While some parents and board members floated the ideas of using gyms, cafeterias, modules, outdoor tents or even the Ackerman Center to add some additional square footage to the equation — Turner said it’s not that simple.

BPMS does not have the teachers to staff additional classrooms — not because some educators are refusing to return to work, as several commenters claimed — but because they simply don’t exist.

“100% of teachers are back teaching at Baker Prairie,” Turner said. “They’re not at home.”

The district could hire more middle school teachers, but it’s questionable as to whether qualified personnel could be recruited before the end of the school year.

Ackerman presents additional challenges, as the former middle school is not as empty as is often assumed. In fact, only three classrooms would currently be open for additional students, with the rest allocated for early learning, the REACH program, post-high school transition, tutoring and occupational therapy.

But reopening a second, fully functioning middle school campus would require much more than three educators, even if there are only three classrooms available.

“How would we decide which students go to Ackerman, and how do we ensure they get all of their classes?” Turner asked. “They see six teachers a day.”

While most members voiced support and praise for staff and their efforts to reopen schools — including BPMS — the Canby School Board was unanimous in pushing administrators to find a creative way to expand in-person learning opportunities for middle schoolers.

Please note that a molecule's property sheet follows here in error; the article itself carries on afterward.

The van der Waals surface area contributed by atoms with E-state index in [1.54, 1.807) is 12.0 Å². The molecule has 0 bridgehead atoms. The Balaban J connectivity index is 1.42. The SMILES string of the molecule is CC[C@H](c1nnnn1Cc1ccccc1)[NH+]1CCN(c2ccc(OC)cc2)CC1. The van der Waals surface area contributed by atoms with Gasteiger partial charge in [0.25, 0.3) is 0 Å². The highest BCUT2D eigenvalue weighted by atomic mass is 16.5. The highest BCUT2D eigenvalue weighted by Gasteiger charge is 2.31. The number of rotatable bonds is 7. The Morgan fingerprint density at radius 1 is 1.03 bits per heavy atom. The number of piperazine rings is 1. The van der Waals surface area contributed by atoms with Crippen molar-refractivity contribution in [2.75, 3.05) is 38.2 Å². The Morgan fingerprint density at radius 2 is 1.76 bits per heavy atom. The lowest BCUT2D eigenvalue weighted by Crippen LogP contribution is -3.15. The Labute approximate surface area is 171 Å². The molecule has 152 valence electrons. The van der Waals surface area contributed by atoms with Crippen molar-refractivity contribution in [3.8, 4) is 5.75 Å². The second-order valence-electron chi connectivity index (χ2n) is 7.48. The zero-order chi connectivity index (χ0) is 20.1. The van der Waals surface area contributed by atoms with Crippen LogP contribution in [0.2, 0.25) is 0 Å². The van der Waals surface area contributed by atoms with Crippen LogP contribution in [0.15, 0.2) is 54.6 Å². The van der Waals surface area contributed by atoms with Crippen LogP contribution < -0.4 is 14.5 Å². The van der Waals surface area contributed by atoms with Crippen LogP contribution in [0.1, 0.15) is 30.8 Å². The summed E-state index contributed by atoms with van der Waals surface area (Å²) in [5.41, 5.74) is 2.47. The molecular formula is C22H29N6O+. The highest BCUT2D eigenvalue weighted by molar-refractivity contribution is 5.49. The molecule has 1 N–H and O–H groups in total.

“Although I am glad we are making improvements in getting our kids back to school, it simply isn’t enough, nor is it currently equitable for all of our students,” said Director Stefani Carlson.

“I’m disappointed and frustrated that they can’t go back to four days a week, and I understand [parents’] disappointment and frustration in that decision,” agreed Director Tom Scott.

“But I can tell you, I think the administration … is equally frustrated that they can’t get people back.”

Regardless of what happens this May, Goodall said the district plans to offer five full days of in-person instruction in the 2021-22 school year.

“We are planning on going back to a normal school year in the fall,” he said.

Director Dawn Depner insisted that the district have contingency plans in place in the event that the three-foot distancing guidelines are still in place next fall, to which Goodall readily agreed.

And Turner made clear she would continue to explore outside-the-box solutions for Baker Prairie.

“I have not stopped thinking about it,” she said. “I wake up at night. I think about it early in the morning. It is constantly on my mind how to get our kids back in school more hours and more days.

“We are fighting for your students and the community needs to know that. We have not given up on your kids, and we have not given up on you as parents.”